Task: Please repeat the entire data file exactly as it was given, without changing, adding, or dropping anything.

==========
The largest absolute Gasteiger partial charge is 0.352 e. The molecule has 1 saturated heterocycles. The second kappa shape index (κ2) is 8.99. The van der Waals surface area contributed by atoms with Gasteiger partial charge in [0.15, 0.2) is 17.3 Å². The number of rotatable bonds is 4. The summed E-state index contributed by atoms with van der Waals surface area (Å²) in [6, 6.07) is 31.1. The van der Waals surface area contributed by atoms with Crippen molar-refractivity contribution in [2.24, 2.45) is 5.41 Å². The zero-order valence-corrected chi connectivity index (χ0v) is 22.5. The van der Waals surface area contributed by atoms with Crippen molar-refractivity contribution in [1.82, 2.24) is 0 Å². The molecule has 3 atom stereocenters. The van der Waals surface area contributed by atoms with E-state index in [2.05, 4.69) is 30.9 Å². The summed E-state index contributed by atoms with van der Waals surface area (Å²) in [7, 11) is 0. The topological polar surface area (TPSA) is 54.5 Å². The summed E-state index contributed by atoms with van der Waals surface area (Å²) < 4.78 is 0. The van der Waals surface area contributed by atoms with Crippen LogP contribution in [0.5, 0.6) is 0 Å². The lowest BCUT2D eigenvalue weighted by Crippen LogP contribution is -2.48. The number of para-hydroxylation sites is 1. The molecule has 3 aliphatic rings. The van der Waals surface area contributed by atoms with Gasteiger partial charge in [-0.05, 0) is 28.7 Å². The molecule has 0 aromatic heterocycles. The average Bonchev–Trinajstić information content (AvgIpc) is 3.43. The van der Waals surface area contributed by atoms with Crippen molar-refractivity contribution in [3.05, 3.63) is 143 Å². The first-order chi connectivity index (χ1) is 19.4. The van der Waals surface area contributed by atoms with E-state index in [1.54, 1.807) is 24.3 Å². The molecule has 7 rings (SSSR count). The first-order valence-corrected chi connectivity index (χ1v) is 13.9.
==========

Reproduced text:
The largest absolute Gasteiger partial charge is 0.352 e. The molecule has 1 saturated heterocycles. The second kappa shape index (κ2) is 8.99. The van der Waals surface area contributed by atoms with Gasteiger partial charge in [0.15, 0.2) is 17.3 Å². The number of rotatable bonds is 4. The summed E-state index contributed by atoms with van der Waals surface area (Å²) in [6, 6.07) is 31.1. The van der Waals surface area contributed by atoms with Crippen molar-refractivity contribution in [2.24, 2.45) is 5.41 Å². The zero-order valence-corrected chi connectivity index (χ0v) is 22.5. The van der Waals surface area contributed by atoms with Crippen molar-refractivity contribution in [1.82, 2.24) is 0 Å². The molecule has 3 atom stereocenters. The van der Waals surface area contributed by atoms with E-state index in [2.05, 4.69) is 30.9 Å². The summed E-state index contributed by atoms with van der Waals surface area (Å²) in [7, 11) is 0. The topological polar surface area (TPSA) is 54.5 Å². The summed E-state index contributed by atoms with van der Waals surface area (Å²) < 4.78 is 0. The van der Waals surface area contributed by atoms with Crippen LogP contribution in [0.5, 0.6) is 0 Å². The lowest BCUT2D eigenvalue weighted by Crippen LogP contribution is -2.48. The number of para-hydroxylation sites is 1. The molecule has 3 aliphatic rings. The van der Waals surface area contributed by atoms with Gasteiger partial charge in [-0.05, 0) is 28.7 Å². The molecule has 0 aromatic heterocycles. The average Bonchev–Trinajstić information content (AvgIpc) is 3.43. The van der Waals surface area contributed by atoms with Crippen molar-refractivity contribution in [3.05, 3.63) is 143 Å². The first-order chi connectivity index (χ1) is 19.4. The van der Waals surface area contributed by atoms with E-state index in [1.54, 1.807) is 24.3 Å². The molecule has 7 rings (SSSR count). The first-order valence-corrected chi connectivity index (χ1v) is 13.9.